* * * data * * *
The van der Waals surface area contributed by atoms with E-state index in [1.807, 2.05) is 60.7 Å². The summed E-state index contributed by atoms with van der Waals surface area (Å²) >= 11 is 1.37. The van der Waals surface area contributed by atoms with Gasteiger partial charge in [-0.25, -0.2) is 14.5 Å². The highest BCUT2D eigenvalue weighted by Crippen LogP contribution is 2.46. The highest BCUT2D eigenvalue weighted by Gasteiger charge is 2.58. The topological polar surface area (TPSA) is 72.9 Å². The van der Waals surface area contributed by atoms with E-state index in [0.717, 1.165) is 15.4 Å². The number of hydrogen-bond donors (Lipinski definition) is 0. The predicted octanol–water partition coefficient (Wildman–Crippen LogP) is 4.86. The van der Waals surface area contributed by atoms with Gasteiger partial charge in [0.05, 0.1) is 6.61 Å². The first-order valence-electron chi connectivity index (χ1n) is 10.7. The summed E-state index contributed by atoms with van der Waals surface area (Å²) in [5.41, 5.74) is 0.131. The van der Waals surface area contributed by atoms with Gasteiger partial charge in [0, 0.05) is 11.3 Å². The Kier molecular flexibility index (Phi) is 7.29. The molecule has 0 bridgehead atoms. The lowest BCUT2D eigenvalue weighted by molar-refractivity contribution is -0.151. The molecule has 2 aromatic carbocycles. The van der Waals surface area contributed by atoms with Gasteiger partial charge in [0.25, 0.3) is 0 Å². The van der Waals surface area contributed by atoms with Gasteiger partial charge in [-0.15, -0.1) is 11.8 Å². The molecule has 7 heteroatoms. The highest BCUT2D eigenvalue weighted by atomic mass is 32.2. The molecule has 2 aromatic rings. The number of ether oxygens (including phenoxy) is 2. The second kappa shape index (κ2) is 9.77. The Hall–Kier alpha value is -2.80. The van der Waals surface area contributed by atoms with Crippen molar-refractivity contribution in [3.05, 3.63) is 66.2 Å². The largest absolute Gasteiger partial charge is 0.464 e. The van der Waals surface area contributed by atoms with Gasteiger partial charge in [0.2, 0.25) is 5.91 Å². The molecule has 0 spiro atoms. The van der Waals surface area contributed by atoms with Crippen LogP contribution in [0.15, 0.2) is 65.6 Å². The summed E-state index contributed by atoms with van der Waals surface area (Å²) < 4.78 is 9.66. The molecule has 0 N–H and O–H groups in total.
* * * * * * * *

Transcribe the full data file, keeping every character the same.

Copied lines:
The van der Waals surface area contributed by atoms with E-state index in [1.807, 2.05) is 60.7 Å². The summed E-state index contributed by atoms with van der Waals surface area (Å²) >= 11 is 1.37. The van der Waals surface area contributed by atoms with Gasteiger partial charge in [-0.25, -0.2) is 14.5 Å². The highest BCUT2D eigenvalue weighted by Crippen LogP contribution is 2.46. The highest BCUT2D eigenvalue weighted by Gasteiger charge is 2.58. The topological polar surface area (TPSA) is 72.9 Å². The van der Waals surface area contributed by atoms with E-state index in [0.717, 1.165) is 15.4 Å². The number of hydrogen-bond donors (Lipinski definition) is 0. The predicted octanol–water partition coefficient (Wildman–Crippen LogP) is 4.86. The van der Waals surface area contributed by atoms with Gasteiger partial charge in [0.05, 0.1) is 6.61 Å². The first-order valence-electron chi connectivity index (χ1n) is 10.7. The summed E-state index contributed by atoms with van der Waals surface area (Å²) in [5.41, 5.74) is 0.131. The van der Waals surface area contributed by atoms with Gasteiger partial charge in [0, 0.05) is 11.3 Å². The Kier molecular flexibility index (Phi) is 7.29. The molecule has 0 bridgehead atoms. The lowest BCUT2D eigenvalue weighted by molar-refractivity contribution is -0.151. The molecule has 2 aromatic carbocycles. The van der Waals surface area contributed by atoms with Gasteiger partial charge in [0.25, 0.3) is 0 Å². The van der Waals surface area contributed by atoms with Gasteiger partial charge in [-0.15, -0.1) is 11.8 Å². The molecule has 7 heteroatoms. The highest BCUT2D eigenvalue weighted by atomic mass is 32.2. The molecule has 2 aromatic rings. The number of ether oxygens (including phenoxy) is 2. The second kappa shape index (κ2) is 9.77. The Hall–Kier alpha value is -2.80. The van der Waals surface area contributed by atoms with Crippen molar-refractivity contribution in [3.05, 3.63) is 66.2 Å². The largest absolute Gasteiger partial charge is 0.464 e. The van der Waals surface area contributed by atoms with Gasteiger partial charge in [0.2, 0.25) is 5.91 Å². The molecule has 0 spiro atoms. The van der Waals surface area contributed by atoms with Crippen LogP contribution in [0.15, 0.2) is 65.6 Å². The summed E-state index contributed by atoms with van der Waals surface area (Å²) < 4.78 is 9.66. The molecule has 0 N–H and O–H groups in total.